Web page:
Blood Pressure Measurement
Hypertension in pregnancy is defined as a systolic BP ≥ 140 mm Hg and a diastolic BP ≥ 90 mm Hg on two separate measurements at least 4–6 hours apart. However, the diagnosis of hypertension, in pregnancy or otherwise, requires first and foremost an accurate measurement of BP. Many automated BP cuffs have not been tested during pregnancy, and therefore obtaining a manual BP is the preferred technique. The 2000 NHBPEP Working Group Report on High BP in Pregnancy recommends that the Korotkoff phase V (disappearance) sound be used to determine the diastolic BP. In the outpatient setting, proper BP technique is essential and includes the subject being in a seated position, legs uncrossed, back supported, and no tobacco or caffeine for 30 minutes prior. In recumbent, hospitalized patients, the provider should measure the BP in the left lateral decubitus position to minimize the BP change caused by the compression of the inferior vena cava by the gravid uterus.
Blood pressure measurements should be interpreted in the context of the stage of pregnancy and the expected changes in blood pressure for each trimester. BP drops during the first and second trimesters, nadirs at around 20 weeks of gestation, and returns to preconception levels by the third trimester. Women who have not had regular medical care prior to pregnancy may be labeled as ‘gestational hypertension’ based on elevated BPs in the third trimester, when in reality, they were hypertensive prior to pregnancy, which was masked by the physiologic changes during mid-pregnancy. If a woman has gestational hypertension that does not resolve after delivery, she will subsequently be diagnosed as having chronic hypertension.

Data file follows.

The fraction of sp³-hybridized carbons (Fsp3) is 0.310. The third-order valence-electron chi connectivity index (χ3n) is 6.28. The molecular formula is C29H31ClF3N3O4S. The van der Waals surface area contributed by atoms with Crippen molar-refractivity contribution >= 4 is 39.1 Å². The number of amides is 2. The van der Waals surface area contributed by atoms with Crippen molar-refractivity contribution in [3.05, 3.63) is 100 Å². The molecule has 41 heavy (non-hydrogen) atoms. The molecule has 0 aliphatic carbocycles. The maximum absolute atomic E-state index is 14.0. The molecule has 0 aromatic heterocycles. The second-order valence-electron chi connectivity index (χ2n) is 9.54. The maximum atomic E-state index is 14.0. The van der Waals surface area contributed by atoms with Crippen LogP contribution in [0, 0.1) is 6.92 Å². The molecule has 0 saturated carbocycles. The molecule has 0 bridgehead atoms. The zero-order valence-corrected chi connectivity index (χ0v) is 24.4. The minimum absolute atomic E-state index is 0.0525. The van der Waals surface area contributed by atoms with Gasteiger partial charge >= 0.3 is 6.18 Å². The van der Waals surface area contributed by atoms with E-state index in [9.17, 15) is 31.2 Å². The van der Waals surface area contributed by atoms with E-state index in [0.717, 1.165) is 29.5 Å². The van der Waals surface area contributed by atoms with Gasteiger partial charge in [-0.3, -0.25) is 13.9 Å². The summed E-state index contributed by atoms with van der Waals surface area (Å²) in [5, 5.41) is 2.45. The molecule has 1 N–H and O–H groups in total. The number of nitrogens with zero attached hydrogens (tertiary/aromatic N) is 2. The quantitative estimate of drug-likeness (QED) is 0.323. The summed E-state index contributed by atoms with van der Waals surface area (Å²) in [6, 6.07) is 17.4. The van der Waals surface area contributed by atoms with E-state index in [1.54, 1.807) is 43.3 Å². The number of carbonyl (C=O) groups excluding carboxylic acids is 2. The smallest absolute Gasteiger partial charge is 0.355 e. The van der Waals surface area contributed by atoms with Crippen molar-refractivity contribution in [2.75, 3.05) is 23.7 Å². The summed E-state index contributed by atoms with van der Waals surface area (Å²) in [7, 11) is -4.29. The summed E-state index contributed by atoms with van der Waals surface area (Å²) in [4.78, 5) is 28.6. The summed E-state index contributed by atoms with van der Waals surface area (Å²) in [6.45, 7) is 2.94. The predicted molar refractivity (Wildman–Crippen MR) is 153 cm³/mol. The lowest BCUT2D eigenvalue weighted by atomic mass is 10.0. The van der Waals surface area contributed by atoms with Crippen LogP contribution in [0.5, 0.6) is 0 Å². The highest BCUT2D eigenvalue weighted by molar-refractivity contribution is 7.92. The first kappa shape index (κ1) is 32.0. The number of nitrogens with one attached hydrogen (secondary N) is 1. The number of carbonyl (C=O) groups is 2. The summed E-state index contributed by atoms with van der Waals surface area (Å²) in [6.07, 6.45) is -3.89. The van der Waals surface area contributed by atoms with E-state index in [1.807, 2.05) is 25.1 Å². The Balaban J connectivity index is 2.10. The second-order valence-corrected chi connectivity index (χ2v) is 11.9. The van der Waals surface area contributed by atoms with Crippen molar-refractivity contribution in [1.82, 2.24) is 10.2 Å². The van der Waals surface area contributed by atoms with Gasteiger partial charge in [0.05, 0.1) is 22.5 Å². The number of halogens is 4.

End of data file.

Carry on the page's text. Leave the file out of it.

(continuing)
Ambulatory blood pressure monitoring (ABPM) and the hyperbaric index (HBI) have been suggested as alternative methods for diagnosing elevated blood pressure in pregnancy. The HBI is defined as the amount of BP excess during a given time period above a 90% tolerance limit, with units of mm Hg X hours. One promising study suggested that HBI calculated from a 48-hour ABPM performed in the first trimester had a 93% sensitivity and 100% specificity for predicting preeclampsia, although other researchers have not been able to replicate this high degree of accuracy and reliability. There is currently no official role of ABPM in the diagnosis of hypertensive pregnancy disorders. Home monitoring of blood pressure by automated cuffs in pregnancy has not been validated and some monitors have been shown to inaccurate in pregnancy and, therefore, in-office, manual BPs remain the gold-standard for the diagnosis and monitoring of hypertension in pregnancy. This may involve frequent outpatient visits, especially in those with severe hypertension.